Notes on Steve Krug’s “Don’t Make Me Think”

I am working my way through Jeff Atwoods reading list and finally got around to reading Don’t Make Me Think by Steve Krug. This is one of the best books that I have read in quite some time. His writing style is amazing, and there is so much useful content in the book that I don’t even want to spoil it by talking about it here.

As a completely unrelated side note, Steve Krug is a Usability Professional, the last time I read about this specific term was in Cory Doctorow’s Eastern Standard Tribe where the main character had the same career.

Hot Takes

  1. People don’t read your website, stop designing it like they do. Instead, learn how to make great billboards.

  2. Focus on the problem you are solving rather than the problem that has already been solved.

There is a common trope these days on Twitter where people joke about the fact that every product website looks the same. Jumbotron header, green call to action, and a three column list with icons that explain what your product does. For instance:

Mockup of Every Website Ever Made

I see this now as a less of a problem, this model works, its clear, use it and focus on building your product instead of re-inveting the wheel of what product pages are supposed to look like.

  1. Write Less. My favorite part of this book is the heading to Chapter 5; Omit Needless Words. I learned about this when I read On Writing Well during an expository research writing course in college, but based on how much text is in this paragraph, I seem to have forgotten the lessons that the book taught me.

  2. Write Less.

  3. Don’t punish users for not doing things your way. This is especially true for forms of all types.

Don’t make me jump through hoops just because you don’t want to write a bit of code.

  1. Think about Accessibility. I am guilty of this myself, but primarily because all of my projects are half finished. The main things to watch out for are color coded things, inability to adjust text size, and making things impossible to read via a screen reader. (Like by using HTML tables for structure). Ricardo is famous for thinking about these types of things in his projects and it motivates me to do better.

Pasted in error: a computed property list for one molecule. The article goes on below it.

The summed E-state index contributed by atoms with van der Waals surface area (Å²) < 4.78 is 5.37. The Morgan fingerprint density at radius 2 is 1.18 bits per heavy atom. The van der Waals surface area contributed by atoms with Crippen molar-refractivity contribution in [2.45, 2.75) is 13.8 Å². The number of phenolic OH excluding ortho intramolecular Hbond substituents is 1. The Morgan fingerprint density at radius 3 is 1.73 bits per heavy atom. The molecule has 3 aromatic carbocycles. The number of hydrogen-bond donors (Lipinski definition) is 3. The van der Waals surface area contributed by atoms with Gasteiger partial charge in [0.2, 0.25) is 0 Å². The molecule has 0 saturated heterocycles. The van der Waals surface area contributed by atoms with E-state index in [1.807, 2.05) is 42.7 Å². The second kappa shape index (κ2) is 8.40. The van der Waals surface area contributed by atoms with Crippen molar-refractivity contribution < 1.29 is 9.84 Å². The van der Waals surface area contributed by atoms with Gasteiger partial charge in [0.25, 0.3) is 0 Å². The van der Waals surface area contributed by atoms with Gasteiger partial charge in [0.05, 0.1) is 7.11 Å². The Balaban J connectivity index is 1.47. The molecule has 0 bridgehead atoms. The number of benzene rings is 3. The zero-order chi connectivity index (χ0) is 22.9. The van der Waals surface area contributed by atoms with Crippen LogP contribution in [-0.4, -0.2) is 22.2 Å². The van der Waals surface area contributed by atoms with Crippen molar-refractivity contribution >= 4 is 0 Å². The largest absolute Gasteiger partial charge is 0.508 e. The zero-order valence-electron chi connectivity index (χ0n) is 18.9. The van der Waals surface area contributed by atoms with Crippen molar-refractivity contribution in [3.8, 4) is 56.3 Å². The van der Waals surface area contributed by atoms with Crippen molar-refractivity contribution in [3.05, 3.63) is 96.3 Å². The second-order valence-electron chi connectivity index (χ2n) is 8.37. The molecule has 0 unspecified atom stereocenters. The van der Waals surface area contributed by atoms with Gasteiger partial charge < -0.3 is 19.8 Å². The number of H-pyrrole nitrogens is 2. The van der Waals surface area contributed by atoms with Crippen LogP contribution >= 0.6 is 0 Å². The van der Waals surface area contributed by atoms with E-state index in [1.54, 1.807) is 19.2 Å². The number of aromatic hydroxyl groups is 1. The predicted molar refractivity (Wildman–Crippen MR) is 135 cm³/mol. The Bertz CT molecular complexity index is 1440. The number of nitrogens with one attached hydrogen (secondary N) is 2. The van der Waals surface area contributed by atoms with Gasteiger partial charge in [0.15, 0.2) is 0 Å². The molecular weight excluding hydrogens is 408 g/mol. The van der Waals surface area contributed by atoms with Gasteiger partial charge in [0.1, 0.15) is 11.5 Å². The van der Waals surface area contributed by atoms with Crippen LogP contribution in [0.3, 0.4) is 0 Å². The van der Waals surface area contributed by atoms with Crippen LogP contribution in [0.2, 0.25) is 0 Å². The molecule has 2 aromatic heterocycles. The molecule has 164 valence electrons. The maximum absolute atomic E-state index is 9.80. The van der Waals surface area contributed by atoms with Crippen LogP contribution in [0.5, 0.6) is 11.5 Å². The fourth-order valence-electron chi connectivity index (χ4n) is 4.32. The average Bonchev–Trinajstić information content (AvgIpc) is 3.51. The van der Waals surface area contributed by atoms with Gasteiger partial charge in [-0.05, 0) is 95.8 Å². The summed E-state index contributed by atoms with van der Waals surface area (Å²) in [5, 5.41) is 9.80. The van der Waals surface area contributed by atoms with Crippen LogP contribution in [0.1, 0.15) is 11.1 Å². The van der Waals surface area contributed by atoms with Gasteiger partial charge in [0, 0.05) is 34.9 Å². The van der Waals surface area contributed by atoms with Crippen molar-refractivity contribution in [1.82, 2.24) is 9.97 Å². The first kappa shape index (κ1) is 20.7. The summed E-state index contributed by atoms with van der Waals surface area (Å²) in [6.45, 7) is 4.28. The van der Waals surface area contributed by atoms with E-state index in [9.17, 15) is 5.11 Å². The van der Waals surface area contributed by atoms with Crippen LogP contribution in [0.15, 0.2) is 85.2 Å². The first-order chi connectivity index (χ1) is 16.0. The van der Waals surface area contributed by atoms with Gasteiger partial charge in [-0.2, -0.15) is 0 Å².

Further Reading

I am one of those strange people that read the bibliography, further reading section, and hang on to each recommendation. This is partially why my current reading list is too long to even look at. With that being said, a couple books that I plan to read per Krug’s recommendation are:

  1. The Design of Everyday Things — Classic Book about design. If you look at some of my work (this blog, braindump) you will immediately realize that I am not a designer. I am OK with that, I hope this book will help me get a better understanding of the fundamentals.

Update:
By the time I finished this post, I already bought the book at my local bookstore. Can’t wait to read it.

  1. Letting Go of the Words — how to become a better writer for the web.
  2. Forms that Work: Designing Web Forms for Usability — I have not heard about this book before, but as someone who has used and designed a bunch of awful forms this seems like a great use of my time.
  3. Rocket Surgery Made Easy — Don’t Make Me Think had a great overview of DIY usability testing, this is a follow up from Krug that dives deeper into Usability Testing for teams that cannot afford the $5-10K cost of a professional usability test.
  4. A Web for Everyone: Designing Accessible User Experiences — The chapter about Accessibility in Don’t Make Me Think really hit home for me. I look forward to learning more about the accessibility problems that I do not think about that often and apply them to my own work.

If you made it this far, you should probably follow me on twitter. 🙂

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